Pathfinder Fate Accelerated baseline mooks are
essentially the same as mooks as described in the Fate Accelerated rulebook. The
main difference is that they can be upgraded, and instead of having a list of things
that get a bonus or penalty, Pathfinder Fate Accelerated assigns a bonus or a penalty
to a specific skill-like ability or concept, which allows a more finely grained
A baseline Mook gets two Aspects, uses a simple
hit box track starting at zero (0) hit boxes, has one (1) skill-like ability that
they are good at (+2) or two (2) skill-like abilities they are fair at (+1 each),
and are either bad at one (1) thing (-2) or poor at two (2) things (-1 each).
Mooks act on their own, but unless they have
a skill-like ability, Aspect, or Stunt that suggests otherwise, they have initiative
Pathfinder Fate Accelerated allows mooks to be
upgraded, which increases the threat a given mook poses. As a convenience, the total
upgrade value of a mook can be used as a comparative threat value. For instance,
a mook with upgrades that total to +3 can be referred to as a +3 threat.
As a baseline mook has no upgrades, a baseline
mook is effectively a +0 threat.
Mooks can be improved upon from the default baseline
to make a more difficult encounter.
The Mook Upgrades chart details available upgrades,
and measures the impact of the upgrades for purposes of measuring how much of a
threat the mook is, which also sets the difficulty for purposes of summoning such
A mook can have one or more Stunts or similar
Refresh reducing abilities. As mooks do not have Refresh, this is treated like any
other mook upgrade. Simple Stunts that just grant a bonus to do something specific
are already covered by the "Good At" feature of mooks; thus this option is better
used for more complicated abilities that do something other than just grant bonuses.
A mook can be a spellcaster, but must have a
relevant skill-like ability at +3 or better. For instance, a goblin "fire shaman"
might be "Good At: Fire Magic (+3)".
By default, the baseline mook has zero (0) hit
boxes; however it can be upgraded to have more.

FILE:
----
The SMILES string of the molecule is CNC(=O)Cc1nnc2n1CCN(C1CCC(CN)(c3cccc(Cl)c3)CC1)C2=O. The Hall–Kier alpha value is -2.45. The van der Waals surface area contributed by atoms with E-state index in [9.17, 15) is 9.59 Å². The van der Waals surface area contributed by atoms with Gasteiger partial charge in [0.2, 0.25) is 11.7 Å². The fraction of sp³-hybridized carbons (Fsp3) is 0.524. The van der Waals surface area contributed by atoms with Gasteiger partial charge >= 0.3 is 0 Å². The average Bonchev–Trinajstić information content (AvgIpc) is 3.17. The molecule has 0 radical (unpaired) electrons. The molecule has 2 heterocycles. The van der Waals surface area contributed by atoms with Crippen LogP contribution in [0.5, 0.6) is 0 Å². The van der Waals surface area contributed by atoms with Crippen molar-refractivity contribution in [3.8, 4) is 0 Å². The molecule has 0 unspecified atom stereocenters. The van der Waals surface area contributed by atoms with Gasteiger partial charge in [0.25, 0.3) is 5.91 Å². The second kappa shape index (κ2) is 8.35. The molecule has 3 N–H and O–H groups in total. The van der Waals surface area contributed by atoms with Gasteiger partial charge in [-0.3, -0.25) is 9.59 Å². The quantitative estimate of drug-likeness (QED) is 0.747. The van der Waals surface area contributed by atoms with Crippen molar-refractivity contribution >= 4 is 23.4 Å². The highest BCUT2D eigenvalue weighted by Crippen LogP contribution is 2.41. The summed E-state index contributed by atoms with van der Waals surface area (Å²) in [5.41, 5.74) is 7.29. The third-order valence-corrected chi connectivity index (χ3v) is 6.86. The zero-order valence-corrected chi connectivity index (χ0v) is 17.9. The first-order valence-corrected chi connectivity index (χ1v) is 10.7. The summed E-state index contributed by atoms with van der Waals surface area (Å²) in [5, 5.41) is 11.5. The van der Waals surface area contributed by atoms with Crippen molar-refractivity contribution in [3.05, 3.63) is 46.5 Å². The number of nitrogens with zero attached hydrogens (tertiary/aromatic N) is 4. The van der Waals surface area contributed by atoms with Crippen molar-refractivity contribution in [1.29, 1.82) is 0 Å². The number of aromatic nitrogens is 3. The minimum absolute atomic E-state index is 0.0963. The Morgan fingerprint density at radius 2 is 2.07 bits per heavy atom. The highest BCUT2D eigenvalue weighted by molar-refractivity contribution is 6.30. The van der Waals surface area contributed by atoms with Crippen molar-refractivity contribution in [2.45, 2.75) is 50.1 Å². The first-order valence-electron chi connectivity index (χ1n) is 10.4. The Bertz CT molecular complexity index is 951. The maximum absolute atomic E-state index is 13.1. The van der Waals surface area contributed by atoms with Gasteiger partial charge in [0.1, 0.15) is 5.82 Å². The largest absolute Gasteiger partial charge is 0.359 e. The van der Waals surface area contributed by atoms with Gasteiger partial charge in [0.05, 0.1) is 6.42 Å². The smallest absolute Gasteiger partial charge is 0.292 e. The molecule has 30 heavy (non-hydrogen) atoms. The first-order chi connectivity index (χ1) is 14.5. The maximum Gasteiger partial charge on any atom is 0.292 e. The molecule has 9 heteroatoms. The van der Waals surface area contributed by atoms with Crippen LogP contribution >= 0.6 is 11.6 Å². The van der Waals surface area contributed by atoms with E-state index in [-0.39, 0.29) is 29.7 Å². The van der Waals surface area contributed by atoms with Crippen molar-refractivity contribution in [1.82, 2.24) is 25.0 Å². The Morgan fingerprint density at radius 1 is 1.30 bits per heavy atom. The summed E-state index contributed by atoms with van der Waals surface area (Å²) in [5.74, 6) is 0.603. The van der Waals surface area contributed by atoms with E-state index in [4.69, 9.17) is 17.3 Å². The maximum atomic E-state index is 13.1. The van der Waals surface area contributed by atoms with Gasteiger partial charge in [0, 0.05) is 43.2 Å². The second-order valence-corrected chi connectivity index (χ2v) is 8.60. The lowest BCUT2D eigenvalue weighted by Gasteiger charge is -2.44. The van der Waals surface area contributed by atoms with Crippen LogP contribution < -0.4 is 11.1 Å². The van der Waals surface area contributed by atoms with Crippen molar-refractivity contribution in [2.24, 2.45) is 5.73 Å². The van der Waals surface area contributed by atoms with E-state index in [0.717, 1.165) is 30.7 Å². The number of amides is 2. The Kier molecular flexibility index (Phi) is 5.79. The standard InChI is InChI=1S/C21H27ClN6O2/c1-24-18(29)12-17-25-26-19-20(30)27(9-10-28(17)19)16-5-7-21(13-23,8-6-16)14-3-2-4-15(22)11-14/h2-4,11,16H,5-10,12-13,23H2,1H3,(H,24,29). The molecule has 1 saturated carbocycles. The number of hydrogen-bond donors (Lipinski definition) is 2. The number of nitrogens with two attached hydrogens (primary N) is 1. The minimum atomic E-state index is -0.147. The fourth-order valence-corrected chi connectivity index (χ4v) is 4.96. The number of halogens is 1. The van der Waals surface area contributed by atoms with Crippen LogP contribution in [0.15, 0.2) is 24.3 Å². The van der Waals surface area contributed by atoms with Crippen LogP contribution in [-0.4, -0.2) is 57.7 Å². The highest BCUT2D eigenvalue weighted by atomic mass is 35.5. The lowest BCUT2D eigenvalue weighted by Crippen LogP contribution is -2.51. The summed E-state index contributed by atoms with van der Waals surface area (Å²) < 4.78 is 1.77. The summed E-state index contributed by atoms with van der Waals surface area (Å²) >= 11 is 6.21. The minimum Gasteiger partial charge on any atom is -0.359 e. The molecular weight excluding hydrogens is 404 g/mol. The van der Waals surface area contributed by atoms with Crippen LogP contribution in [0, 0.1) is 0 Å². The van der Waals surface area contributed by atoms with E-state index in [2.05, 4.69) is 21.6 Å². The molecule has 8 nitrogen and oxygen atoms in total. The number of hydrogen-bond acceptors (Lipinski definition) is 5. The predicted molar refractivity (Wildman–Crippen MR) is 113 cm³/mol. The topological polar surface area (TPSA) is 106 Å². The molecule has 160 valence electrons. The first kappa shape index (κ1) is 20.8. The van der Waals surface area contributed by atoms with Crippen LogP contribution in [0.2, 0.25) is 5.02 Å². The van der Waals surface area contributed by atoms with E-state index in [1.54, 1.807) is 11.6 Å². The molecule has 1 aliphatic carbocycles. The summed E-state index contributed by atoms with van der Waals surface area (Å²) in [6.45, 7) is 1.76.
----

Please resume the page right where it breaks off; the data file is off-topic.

Unlike a Fate Accelerated mook who can only have
up to two (2) stress boxes, there isn't an arbitrary cap
on how many hit boxes a mook might have.
Unlike stress boxes hit boxes explicitly are
for absorbing stress that represents damage, each box always has a value of "1",
and additional damage inflicted rolls over to additional hit boxes.
Thus if a mook with five (5) hit boxes were struck
by an attack that inflicted three (3) stress, three (3) hit boxes would be marked
When a mook takes more stress from damage than
they have hit boxes, the mook is defeated. This might mean death, it might mean
the mook runs away or otherwise exits the scene.
In Fate Accelerated some causes of stress are
not characterized as damage; for instance social stress might take the form of loss
of influence or standing in an argument. It is left to GM's discretion on a case
by case basis to determine if a given mook loses hit boxes to a source of stress
or not, and to interpret the narrative effect or lack thereof.
For instance, a crazed goblin mook might be unaffected
by a hero's clever repartee or the emotional angst of a tragic turn of events but
might treat an attack on their morale by an angry canine animal companion as damage,
because goblins are terrified by dogs in the setting of Golarion and therefore might
break and run when faced with such a threat. As always in Fate games, what makes
sense to the evolving story is the correct line of play.
Hit Boxes And Mobs
Hit boxes are very easy to use, particularly